BOSTON -- It is probably prudent to allow more time to pass before giving the all-clear sign, but it appears the Red Sox have figured out how to keep opponents from running wild.
Opponents stole two or more bases in 11 of Boston’s first 16 games, the nadir coming when the Texas Rangers stole 14 bases in three games, including the horrifying/ludicrous night in which they stole 9 bases without a single runner caught.
At that point, only one out of 37 aspiring base-stealers had failed to achieve success, and suddenly a focal point of conversation was whether the Sox could go the entire season with Victor Martinez and Jason Varitek behind the plate.
But in a dozen games since April 23, the Sox have succeeded in catching 8 of 11 base-stealers, and the Red Sox are no longer last in the league in stopping the running game. They’ve given up 39 steals, 15 more than the second-worst team, the Kansas City Royals, but their success rate at stopping runners (9 of 48, 19 percent) now ranks third worst, behind Thursday night’s opponent, the Angels (4 of 26, 15 percent), and the Yankees (4 of 25, 16 percent), who arrive Friday for a three-game set.
It has been a collaborative effort between the Sox pitchers and catchers, which is almost always the case. Pitchers have been more conscious of keeping runners close, and Martinez, especially, is unloading the ball quicker and with greater accuracy.
Five different Sox pitchers have picked off runners in the last dozen games. On April 23, Jon Lester picked off Cesar Izturis of the Orioles and five days later picked off Mike McCoy of the Blue Jays. On April 30, the same night that Martinez threw out Matt Wieters of the Orioles, John Lackey picked off Adam Jones.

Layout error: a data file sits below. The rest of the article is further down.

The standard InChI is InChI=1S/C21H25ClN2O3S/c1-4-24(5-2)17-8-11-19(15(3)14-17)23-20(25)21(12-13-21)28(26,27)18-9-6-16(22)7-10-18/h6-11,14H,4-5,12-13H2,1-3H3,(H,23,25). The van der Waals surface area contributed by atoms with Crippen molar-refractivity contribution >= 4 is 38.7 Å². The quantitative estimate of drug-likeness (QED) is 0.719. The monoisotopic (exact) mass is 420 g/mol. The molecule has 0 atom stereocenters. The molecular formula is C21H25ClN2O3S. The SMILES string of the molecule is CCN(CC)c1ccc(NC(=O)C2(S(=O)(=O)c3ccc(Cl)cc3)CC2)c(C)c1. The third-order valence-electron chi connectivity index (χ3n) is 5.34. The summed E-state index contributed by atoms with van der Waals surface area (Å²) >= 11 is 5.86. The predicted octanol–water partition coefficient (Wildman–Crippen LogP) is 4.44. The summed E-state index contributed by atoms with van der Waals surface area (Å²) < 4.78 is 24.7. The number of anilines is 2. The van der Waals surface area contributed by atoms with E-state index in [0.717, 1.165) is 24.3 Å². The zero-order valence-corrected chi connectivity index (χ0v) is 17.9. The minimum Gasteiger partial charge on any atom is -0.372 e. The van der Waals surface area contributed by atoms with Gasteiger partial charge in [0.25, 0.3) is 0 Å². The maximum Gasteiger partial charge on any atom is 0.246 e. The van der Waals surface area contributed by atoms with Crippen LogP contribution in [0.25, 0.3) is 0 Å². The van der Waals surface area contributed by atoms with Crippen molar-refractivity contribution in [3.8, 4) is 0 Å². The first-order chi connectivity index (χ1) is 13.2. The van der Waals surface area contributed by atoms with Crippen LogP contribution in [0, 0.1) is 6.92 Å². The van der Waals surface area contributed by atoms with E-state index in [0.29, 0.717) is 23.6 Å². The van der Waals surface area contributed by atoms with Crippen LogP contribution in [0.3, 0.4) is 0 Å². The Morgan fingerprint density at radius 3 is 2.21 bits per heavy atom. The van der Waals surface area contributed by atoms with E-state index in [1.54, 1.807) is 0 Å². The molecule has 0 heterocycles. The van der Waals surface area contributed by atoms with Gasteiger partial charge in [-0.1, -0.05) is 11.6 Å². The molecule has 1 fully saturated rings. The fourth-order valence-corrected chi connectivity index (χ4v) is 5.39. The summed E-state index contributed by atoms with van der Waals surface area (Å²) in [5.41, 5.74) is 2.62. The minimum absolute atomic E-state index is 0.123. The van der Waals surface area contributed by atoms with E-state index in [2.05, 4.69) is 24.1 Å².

Then, on Monday night, Clay Buchholz picked off Torii Hunter of the Angels, and Martinez threw out Maicer Izturis. The Angels did steal a base Tuesday night, when catcher Mike Napoli surprised Lester and stole third.
“I think there are a lot of factors,’’ manager Terry Francona said Thursday when asked what the Sox had done to stem the tide. “If you give up a lot of hits and walks, there are a lot more baserunners. If you’re playing from behind and someone runs into an out, it’s not as glaring for them.
“We got caught in that buzzsaw for awhile. There wasn’t a lot of deterrent. We were down in games with teams that wanted to run. If we did throw somebody out, they tried again. They felt pretty confident.’’
Francona praised Martinez, whose throws had been sailing high, for all the work he has done on his throwing. Between innings, after he has made a throw, Francona said Martinez is inquiring what his time was.
“I’ve been working a lot on my throwing,’’ Martinez said, “and obviously I feel a lot better with it now.’’
But a faint smile crossed his lips when asked if the pitching staff had also become more diligent.
“Definitely the pitchers have been better,’’ he said. “I’m getting the ball out there with the time they give me. It’s all about the pitching staff and they’ve been doing a lot better.’’
Sox catchers are about to face a challenge this weekend in Brett Gardner of the Yankees, who has been successful in 13 of 14 stolen-base attempts and ranks second in the league behind Juan Pierre of the White Sox for most steals. Pierre began the night with 15.